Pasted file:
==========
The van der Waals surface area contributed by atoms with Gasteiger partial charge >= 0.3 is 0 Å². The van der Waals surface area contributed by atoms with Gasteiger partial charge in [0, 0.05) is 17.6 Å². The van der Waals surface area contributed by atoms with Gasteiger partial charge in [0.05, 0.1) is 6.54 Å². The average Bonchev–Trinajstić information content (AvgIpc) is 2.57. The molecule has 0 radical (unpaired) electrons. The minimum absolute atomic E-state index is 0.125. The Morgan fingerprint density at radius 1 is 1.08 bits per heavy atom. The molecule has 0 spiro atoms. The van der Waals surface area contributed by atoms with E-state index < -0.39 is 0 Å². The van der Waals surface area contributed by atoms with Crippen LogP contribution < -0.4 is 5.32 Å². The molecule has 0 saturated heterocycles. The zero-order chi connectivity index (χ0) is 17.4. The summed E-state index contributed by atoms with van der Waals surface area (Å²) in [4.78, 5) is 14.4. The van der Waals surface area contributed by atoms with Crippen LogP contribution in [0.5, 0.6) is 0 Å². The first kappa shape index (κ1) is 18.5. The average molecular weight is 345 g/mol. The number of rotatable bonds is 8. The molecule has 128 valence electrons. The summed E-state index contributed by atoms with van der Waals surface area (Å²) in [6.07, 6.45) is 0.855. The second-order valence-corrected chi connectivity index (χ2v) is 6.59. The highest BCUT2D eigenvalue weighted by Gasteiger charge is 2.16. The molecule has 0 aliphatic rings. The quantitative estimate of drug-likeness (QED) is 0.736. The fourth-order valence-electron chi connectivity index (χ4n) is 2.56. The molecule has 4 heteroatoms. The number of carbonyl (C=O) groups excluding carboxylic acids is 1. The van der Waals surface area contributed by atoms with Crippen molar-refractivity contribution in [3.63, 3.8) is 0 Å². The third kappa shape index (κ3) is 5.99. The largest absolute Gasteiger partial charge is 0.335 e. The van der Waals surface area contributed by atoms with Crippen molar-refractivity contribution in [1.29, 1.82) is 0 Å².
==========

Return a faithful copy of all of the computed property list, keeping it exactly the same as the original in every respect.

The van der Waals surface area contributed by atoms with Gasteiger partial charge >= 0.3 is 0 Å². The van der Waals surface area contributed by atoms with Gasteiger partial charge in [0, 0.05) is 17.6 Å². The van der Waals surface area contributed by atoms with Gasteiger partial charge in [0.05, 0.1) is 6.54 Å². The average Bonchev–Trinajstić information content (AvgIpc) is 2.57. The molecule has 0 radical (unpaired) electrons. The minimum absolute atomic E-state index is 0.125. The Morgan fingerprint density at radius 1 is 1.08 bits per heavy atom. The molecule has 0 spiro atoms. The van der Waals surface area contributed by atoms with E-state index < -0.39 is 0 Å². The van der Waals surface area contributed by atoms with Crippen LogP contribution < -0.4 is 5.32 Å². The molecule has 0 saturated heterocycles. The zero-order chi connectivity index (χ0) is 17.4. The summed E-state index contributed by atoms with van der Waals surface area (Å²) in [4.78, 5) is 14.4. The van der Waals surface area contributed by atoms with Crippen LogP contribution in [0.5, 0.6) is 0 Å². The first kappa shape index (κ1) is 18.5. The average molecular weight is 345 g/mol. The number of rotatable bonds is 8. The molecule has 128 valence electrons. The summed E-state index contributed by atoms with van der Waals surface area (Å²) in [6.07, 6.45) is 0.855. The second-order valence-corrected chi connectivity index (χ2v) is 6.59. The highest BCUT2D eigenvalue weighted by Gasteiger charge is 2.16. The molecule has 0 aliphatic rings. The quantitative estimate of drug-likeness (QED) is 0.736. The fourth-order valence-electron chi connectivity index (χ4n) is 2.56. The molecule has 4 heteroatoms. The number of carbonyl (C=O) groups excluding carboxylic acids is 1. The van der Waals surface area contributed by atoms with Crippen molar-refractivity contribution in [3.63, 3.8) is 0 Å². The third kappa shape index (κ3) is 5.99. The largest absolute Gasteiger partial charge is 0.335 e. The van der Waals surface area contributed by atoms with Crippen molar-refractivity contribution in [1.29, 1.82) is 0 Å².